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Friday, 30 January 2015

The Perks of Being a Wallflower (2012)

Some weeks I really do have trouble deciding what I want to write about amongst the various films I have watched.

For example this past week I viewed four relatively early silents: "The Penalty" (1920) with Lon Chaney's evil mastermind zooming about on the stumps of two legs, "The Cheat" (1915) a DeMille flick with a flighty society dame being branded by wily Oriental Sessue Hayakawa (always charismatic) from whom she has borrowed money, "Manslaughter" (1922) another DeMille morality tale of yet another flighty society dame finding redemption in prison, and possibly best of all "Hell's Hinges" (1916) in which the director/star William S. Hart's carefree gunslinger finds religion through his love of a woman. Any or all of these would have sparked some lively discussion.

Then there was the rather belated follow-up to the 1995 Oscar winner for best foreign language movie "Burnt by the Sun", a charming and lyrical tale of love and betrayal in Russia in the 1930s. Its director-star Nikita Mikhalkov eventually churned out "Burnt by the Sun 2" as a two-parter, released in 2010 and 2011, titled "Exodus" and "Citadel" respectively and totalling a bum-numbing five hours! They continue the story of his disgraced and imprisoned general through World War II and believe you me they took some watching! Nicely filmed but a gruelling watch without much light relief from the mud-strewn battlefields of the first film -- although the movie improved mightily in the second half of the second film as it moved towards its relatively happy ending. Yes, I could have written about that...

However the film that impressed me most this past week is the coming-of-age story of the above title. Writer-director Stephen Chbosky has adapted his own best-selling novel of 1999, which has apparently replaced "Catcher in the Rye" as the cult go-to textbook for teenaged angst. This film is not just aimed at the high school crowd, but at any adult who can recall either with fondness or perhaps with horror their own teens. It touches on loneliness, bullying, mental illness, drugs, homosexuality, and even death.

Lead actor Logan Lerman's Charlie enters high school wondering how he will get through the next four years. He's not hoping to be popular or to outshine his fellow students or to get laid, he just wants to fit in and get on with his life, having, it is suggested, been treated for various mental problems triggered by the death of his favourite aunt. Lerman has been featured in movies since the age of eight, and although he was actually 20 when this film was made, he looks the naïve and innocent freshman. He is befriended by a group of seniors, led by step-siblings Ezra Miller's Patrick and Emma Watson's Sam. Now maybe things have changed a lot since my own high school days, but it was pretty much unheard of for a freshman to hang about with and be accepted by a group of seniors, even if they were all outsiders themselves.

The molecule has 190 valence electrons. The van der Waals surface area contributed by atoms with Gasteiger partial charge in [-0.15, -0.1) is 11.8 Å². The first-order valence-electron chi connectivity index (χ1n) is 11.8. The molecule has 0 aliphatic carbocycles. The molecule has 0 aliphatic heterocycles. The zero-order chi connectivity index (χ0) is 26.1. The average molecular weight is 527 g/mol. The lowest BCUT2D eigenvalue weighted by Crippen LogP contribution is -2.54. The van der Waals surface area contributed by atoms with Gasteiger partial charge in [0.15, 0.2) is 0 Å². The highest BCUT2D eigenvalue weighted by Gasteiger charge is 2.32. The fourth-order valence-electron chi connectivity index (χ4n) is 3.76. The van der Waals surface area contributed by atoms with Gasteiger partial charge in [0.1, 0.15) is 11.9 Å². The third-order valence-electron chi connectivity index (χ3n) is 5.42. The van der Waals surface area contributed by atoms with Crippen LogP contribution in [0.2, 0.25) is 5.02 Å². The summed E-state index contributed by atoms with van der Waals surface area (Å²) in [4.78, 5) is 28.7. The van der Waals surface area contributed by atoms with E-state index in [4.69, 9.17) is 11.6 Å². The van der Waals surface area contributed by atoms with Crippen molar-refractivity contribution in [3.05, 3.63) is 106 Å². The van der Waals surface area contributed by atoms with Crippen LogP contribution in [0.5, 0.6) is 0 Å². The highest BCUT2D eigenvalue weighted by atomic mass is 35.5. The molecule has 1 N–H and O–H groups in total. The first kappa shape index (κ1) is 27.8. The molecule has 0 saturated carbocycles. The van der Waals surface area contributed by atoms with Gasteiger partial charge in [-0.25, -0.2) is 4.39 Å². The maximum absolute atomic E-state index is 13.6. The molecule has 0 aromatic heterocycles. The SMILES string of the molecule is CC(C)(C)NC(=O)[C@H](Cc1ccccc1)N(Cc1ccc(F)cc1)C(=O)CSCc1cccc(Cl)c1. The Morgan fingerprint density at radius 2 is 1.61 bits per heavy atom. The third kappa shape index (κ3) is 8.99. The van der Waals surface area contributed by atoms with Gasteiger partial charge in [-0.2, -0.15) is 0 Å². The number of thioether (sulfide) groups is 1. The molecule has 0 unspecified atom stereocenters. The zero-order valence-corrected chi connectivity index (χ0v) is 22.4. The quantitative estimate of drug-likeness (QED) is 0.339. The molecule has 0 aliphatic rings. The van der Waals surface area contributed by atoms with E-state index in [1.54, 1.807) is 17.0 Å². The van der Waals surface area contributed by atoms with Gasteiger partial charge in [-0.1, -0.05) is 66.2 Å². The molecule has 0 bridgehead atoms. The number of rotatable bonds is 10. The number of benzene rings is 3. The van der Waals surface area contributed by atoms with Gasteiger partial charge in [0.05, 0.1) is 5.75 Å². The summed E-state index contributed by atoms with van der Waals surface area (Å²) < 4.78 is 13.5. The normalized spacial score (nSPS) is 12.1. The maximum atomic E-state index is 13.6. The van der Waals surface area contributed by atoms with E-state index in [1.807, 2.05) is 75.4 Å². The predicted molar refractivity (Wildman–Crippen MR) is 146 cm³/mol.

Never mind, that's the story being told and the young actors all do an excellent job. This was the breakout role for Watson after the Harry Potter franchise with only a small part in "My Week with Marilyn" (2011) in between. She was actually 22 playing a 17-year old, but she acquitts herself well. However the biggest revelation is Miller, the Kevin in "We Need to Talk About Kevin", who swaggers through his role of the group's iconoclastic leader and unashamed gay. In contrast, the adults in the cast barely register. There is Dylan McDermott as Charlie's father, Melanie Lynskey as the dead aunt whose death also buries a secret, Joan Cusack as his therapist, and Tom Savini as the sadistic shop-teacher who calls Patrick 'Nothing'. Only Paul Ruud adds to the action in his role of the caring English teacher who recognizes the depths of Charlie's intellect and longings.

Although he actually directed a little-known Indie back in 1995, this is Chbosky's first mainstream movie and he has done a wonderful job of bringing his book to the screen. Set in Pittsburgh in 1991, everything evokes the period -- the dress, the décor, and especially the music. We care for all of the young characters that we meet despite their flaws. However, one does wonder how Charlie will get on in his sophomore, junior, and senior years, now that his protective circle has moved on to college. Chbosky implies that his protagonist has learned a lot of life lessons -- more than most high-schoolers -- in that first trying year and that he will successfully move on upwards in his own idiosyncratic way. We do wish him all the best...
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